Data plays a critical role in business decisions, AI/ML, product evolution and much more. Timeliness, accuracy, and reliability are the key foundational data requirements for every organization.
Data plays a critical role in business decisions, AI/ML, product evolution and much more. Timeliness, accuracy, and reliability are the key foundational data requirements for every organization. For a data-driven organization, it’s important to make data easily available for discovery, exploration, processing, governance, and consumption by users like data engineers, analysts, and data scientists. This requires significant investments in building platform tools that democratize data for data users.
Our journey to democratize data at Intuit started with two objectives:
1) reduce the amount of time users spend on building data pipelines (time-to-build)
2) reduce the amount of time users spend on detecting/resolving data issues (time-to-debug)
We built Superglue at Intuit to help users build, manage and monitor data pipelines. There are four core aspects to Superglue that I’ll cover in this blog — Lineage, Observability, Pipelines and Personalization. If you are a data leader, architect or platform engineer, this blog will help you learn the pattern to build lineage at scale, and how to monitor data and pipelines by help of lineage. Let me provide some background before we dive deeper.
Intuit has petabytes of diverse data collected from its products, applications and third parties. Thousands of Hive, Spark and Massively Parallel Processing (MPP) jobs use these data sets everyday to produce hundreds of reports that provide operational and business insights. Similarly, ML workflows use these data sets for feature engineering and model training.
Insights or features are generated through multiple layers of ingestion, processing and analytical layers using frameworks that are owned and managed by multiple teams. For example, one of the key reports depends on data from 18 different data sources that goes through 20+ levels of processing.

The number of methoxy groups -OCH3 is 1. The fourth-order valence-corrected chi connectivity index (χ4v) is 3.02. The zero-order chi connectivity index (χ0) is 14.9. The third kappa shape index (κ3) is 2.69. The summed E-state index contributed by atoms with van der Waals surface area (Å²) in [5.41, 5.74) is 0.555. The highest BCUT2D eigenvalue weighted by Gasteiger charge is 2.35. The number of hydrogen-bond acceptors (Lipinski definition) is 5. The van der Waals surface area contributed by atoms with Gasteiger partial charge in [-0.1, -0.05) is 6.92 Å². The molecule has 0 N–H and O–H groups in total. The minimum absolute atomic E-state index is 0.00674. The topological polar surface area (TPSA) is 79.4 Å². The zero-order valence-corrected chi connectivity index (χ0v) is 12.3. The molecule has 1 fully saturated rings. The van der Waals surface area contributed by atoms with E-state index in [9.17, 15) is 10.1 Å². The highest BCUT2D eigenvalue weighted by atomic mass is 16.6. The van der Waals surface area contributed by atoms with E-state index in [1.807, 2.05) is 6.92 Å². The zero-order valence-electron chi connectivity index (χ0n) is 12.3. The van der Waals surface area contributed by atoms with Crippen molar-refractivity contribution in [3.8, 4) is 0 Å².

With such scale and complexity, when there are metric inaccuracies (as depicted below), identifying the root causes becomes extremely challenging.
Users would spend hours and in some cases days to get to the root cause of issues. And, the causes of such data issues could be many.
Where do you start to look for failures when an issue is reported? You are looking at thousands of running jobs that are owned by hundreds of users. These jobs use thousands of tables that are processed through many frameworks owned by multiple teams. This is where Superglue’s self-serve debugging experience, built on the foundation of Lineage and Observability, comes in to help detect the root causes of data issues.
To get to the root cause of failures that could be in upstream data pipelines, we had to first get visibility into end-to-end lineage. The enterprise scheduler gave us dependencies that users specified when scheduling their jobs. Interestingly, 90% of analytical jobs were scheduled without any job dependencies. Due to this, any upstream delays or failures did not prevent downstream jobs to run; these jobs went ahead anyway and caused operational issues, metric inconsistencies, and data holes.